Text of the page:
Putting Fiji's Cost of Living in Perpective


Complaints about the cost of living are not unique to Fiji as the poster on the left demonstrates.

With the cost of living likely to be an important influence on how people vote in September, I thought it would be useful to put some of Fiji's costs in perspective by drawing comparisons with New Zealand costs.

An overall comparison, of course, would show NZ to have a much higher standard of living than Fiji. Its average disposable wage after tax, for example, is over five times higher, and its pensions and social welfare system is more highly developed. NZ's minimum wage is over NZ$15 an hour and Fiji's a mere F$2. There can be no doubt that poverty, however defined, is far more extensive than in NZ.  Fiji is not a "First World" country.

But none of these things are in dispute in Fiji's election campaign. What is in dispute, if the SODELPA campaign is anything to go by,  is the "unreasonable" price of food items and, by implication,  Government's assumed mismanagement of the economy.

Official figures suggest a 60% increase in Fiji food price since 2006, at least partly caused by the 20% devaluation of the Fiji dollar. Mick Beddoes says food prices have risen by over 80% during the same period.  I have no way to determine which estimate is correct, but world food prices have have not been stationary since 2006.  I put the question of the increase in NZ food prices to the most shrewd supermarket shopper I know, my wife. Her off-the-cuff answer was 40%  and much more for some items.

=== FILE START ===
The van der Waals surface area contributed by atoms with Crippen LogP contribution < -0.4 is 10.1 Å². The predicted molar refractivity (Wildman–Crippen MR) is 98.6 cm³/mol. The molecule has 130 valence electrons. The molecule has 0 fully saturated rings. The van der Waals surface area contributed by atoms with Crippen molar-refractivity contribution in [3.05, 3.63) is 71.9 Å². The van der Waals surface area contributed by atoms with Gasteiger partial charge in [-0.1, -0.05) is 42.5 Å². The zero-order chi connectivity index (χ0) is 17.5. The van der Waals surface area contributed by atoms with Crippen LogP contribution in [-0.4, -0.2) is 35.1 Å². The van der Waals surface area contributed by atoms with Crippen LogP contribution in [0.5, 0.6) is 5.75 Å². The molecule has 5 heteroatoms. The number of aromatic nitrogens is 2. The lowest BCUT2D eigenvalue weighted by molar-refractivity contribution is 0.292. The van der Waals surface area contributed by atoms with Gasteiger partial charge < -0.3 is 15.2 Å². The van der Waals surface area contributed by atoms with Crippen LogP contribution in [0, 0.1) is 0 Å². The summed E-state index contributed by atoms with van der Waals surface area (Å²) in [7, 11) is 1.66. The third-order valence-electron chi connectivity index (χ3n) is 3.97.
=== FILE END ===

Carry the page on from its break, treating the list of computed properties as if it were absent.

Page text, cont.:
Figure 1
The graph (Figure 1) compares the cost, in Fiji dollars, of ten food items in Fiji and New Zealand. The Fiji data were obtained from www.numero.com, an international specialist on food and other cost comparisons, from multiple sampling at Suva's supermarkets. For the NZ data, I checked the Numbero NZ data, based on Auckland,  against the most recent weekly New World Supermarket mailer and I used their prices if they were cheaper. No "specials" are included in the graph, and the chicken breasts noted were boneless and skinless.  Beer, of course, is not bought in 500ml quantities, and I've no doubt cheaper beer, and chickens, can be bought in both countries. Numbero's task was to compare like with like normal prices. It should also be noted that June is winter time in NZ when prices for fruit and vegetables are much dearer than at other times in the year.

Now for the comparison: the food prices graph shows a mix of prices, but of the ten items listed only two were dearer in Fiji. I would put this down to the higher cost of imports, the economy's smaller scale,  restrictions on the powers of the  Consumer Council,, and most of all to the lack of competition compared with New Zealand.  Others may see the sinister hand of an ineffective government but if this were the case, New Zealand, with its generally higher prices, must have an even more ineffective government,